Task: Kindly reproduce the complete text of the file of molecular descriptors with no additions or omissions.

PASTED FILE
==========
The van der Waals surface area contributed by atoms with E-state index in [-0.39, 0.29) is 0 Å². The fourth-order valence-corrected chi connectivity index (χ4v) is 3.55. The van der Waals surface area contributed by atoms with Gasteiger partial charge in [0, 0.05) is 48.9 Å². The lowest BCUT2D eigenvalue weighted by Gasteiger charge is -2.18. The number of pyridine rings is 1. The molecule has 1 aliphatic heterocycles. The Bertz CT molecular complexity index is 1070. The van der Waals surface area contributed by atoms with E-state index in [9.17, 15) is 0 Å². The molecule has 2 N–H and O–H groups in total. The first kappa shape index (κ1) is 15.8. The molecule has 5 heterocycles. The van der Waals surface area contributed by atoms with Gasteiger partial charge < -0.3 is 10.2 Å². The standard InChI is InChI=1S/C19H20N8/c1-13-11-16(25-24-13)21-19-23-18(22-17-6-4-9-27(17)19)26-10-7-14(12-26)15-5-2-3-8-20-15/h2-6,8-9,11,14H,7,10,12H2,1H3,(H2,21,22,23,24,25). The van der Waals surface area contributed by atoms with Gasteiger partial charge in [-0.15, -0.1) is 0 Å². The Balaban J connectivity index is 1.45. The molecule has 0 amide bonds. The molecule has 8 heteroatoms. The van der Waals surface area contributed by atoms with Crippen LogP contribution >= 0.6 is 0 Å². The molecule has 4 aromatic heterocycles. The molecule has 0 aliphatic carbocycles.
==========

The van der Waals surface area contributed by atoms with E-state index in [-0.39, 0.29) is 0 Å². The fourth-order valence-corrected chi connectivity index (χ4v) is 3.55. The van der Waals surface area contributed by atoms with Gasteiger partial charge in [0, 0.05) is 48.9 Å². The lowest BCUT2D eigenvalue weighted by Gasteiger charge is -2.18. The number of pyridine rings is 1. The molecule has 1 aliphatic heterocycles. The Bertz CT molecular complexity index is 1070. The van der Waals surface area contributed by atoms with E-state index in [9.17, 15) is 0 Å². The molecule has 2 N–H and O–H groups in total. The first kappa shape index (κ1) is 15.8. The molecule has 5 heterocycles. The van der Waals surface area contributed by atoms with Gasteiger partial charge < -0.3 is 10.2 Å². The standard InChI is InChI=1S/C19H20N8/c1-13-11-16(25-24-13)21-19-23-18(22-17-6-4-9-27(17)19)26-10-7-14(12-26)15-5-2-3-8-20-15/h2-6,8-9,11,14H,7,10,12H2,1H3,(H2,21,22,23,24,25). The van der Waals surface area contributed by atoms with Gasteiger partial charge in [-0.15, -0.1) is 0 Å². The Balaban J connectivity index is 1.45. The molecule has 0 amide bonds. The molecule has 8 heteroatoms. The van der Waals surface area contributed by atoms with Crippen LogP contribution >= 0.6 is 0 Å². The molecule has 4 aromatic heterocycles. The molecule has 0 aliphatic carbocycles.